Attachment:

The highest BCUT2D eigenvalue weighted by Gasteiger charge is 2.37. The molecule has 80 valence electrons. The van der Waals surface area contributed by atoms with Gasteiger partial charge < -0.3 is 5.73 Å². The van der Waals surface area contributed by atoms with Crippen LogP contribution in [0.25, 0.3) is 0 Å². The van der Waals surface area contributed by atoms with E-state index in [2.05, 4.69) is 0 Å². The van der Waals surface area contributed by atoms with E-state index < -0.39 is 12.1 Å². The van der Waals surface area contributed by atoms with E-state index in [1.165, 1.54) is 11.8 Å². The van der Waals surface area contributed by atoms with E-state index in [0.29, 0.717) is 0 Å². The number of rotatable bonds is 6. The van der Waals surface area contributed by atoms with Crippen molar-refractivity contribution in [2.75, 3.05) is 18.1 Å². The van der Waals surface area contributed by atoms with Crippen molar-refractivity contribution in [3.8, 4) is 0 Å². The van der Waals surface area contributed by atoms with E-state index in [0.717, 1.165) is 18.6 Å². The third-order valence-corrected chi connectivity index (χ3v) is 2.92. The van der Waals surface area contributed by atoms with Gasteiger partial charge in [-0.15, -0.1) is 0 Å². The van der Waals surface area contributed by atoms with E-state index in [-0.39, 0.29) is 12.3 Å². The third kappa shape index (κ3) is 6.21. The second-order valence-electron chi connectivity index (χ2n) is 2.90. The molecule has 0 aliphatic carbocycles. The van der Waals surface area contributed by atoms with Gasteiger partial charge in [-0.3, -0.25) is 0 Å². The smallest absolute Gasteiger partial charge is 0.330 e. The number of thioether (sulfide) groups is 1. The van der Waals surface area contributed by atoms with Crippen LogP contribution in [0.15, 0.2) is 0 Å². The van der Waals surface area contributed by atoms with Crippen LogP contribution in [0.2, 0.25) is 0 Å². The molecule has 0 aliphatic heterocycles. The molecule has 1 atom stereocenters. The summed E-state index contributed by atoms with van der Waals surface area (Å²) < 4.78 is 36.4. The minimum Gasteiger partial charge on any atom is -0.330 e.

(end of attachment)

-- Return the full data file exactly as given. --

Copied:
The highest BCUT2D eigenvalue weighted by Gasteiger charge is 2.37. The molecule has 80 valence electrons. The van der Waals surface area contributed by atoms with Gasteiger partial charge < -0.3 is 5.73 Å². The van der Waals surface area contributed by atoms with Crippen LogP contribution in [0.25, 0.3) is 0 Å². The van der Waals surface area contributed by atoms with E-state index in [2.05, 4.69) is 0 Å². The van der Waals surface area contributed by atoms with E-state index < -0.39 is 12.1 Å². The van der Waals surface area contributed by atoms with E-state index in [1.165, 1.54) is 11.8 Å². The van der Waals surface area contributed by atoms with E-state index in [0.29, 0.717) is 0 Å². The number of rotatable bonds is 6. The van der Waals surface area contributed by atoms with Crippen molar-refractivity contribution in [2.75, 3.05) is 18.1 Å². The van der Waals surface area contributed by atoms with Crippen molar-refractivity contribution in [3.8, 4) is 0 Å². The van der Waals surface area contributed by atoms with E-state index in [0.717, 1.165) is 18.6 Å². The third-order valence-corrected chi connectivity index (χ3v) is 2.92. The van der Waals surface area contributed by atoms with Gasteiger partial charge in [-0.15, -0.1) is 0 Å². The van der Waals surface area contributed by atoms with E-state index in [-0.39, 0.29) is 12.3 Å². The third kappa shape index (κ3) is 6.21. The second-order valence-electron chi connectivity index (χ2n) is 2.90. The molecule has 0 aliphatic carbocycles. The van der Waals surface area contributed by atoms with Gasteiger partial charge in [-0.3, -0.25) is 0 Å². The smallest absolute Gasteiger partial charge is 0.330 e. The number of thioether (sulfide) groups is 1. The van der Waals surface area contributed by atoms with Crippen LogP contribution in [0.15, 0.2) is 0 Å². The van der Waals surface area contributed by atoms with Crippen LogP contribution in [0.2, 0.25) is 0 Å². The molecule has 0 aliphatic heterocycles. The molecule has 1 atom stereocenters. The summed E-state index contributed by atoms with van der Waals surface area (Å²) < 4.78 is 36.4. The minimum Gasteiger partial charge on any atom is -0.330 e.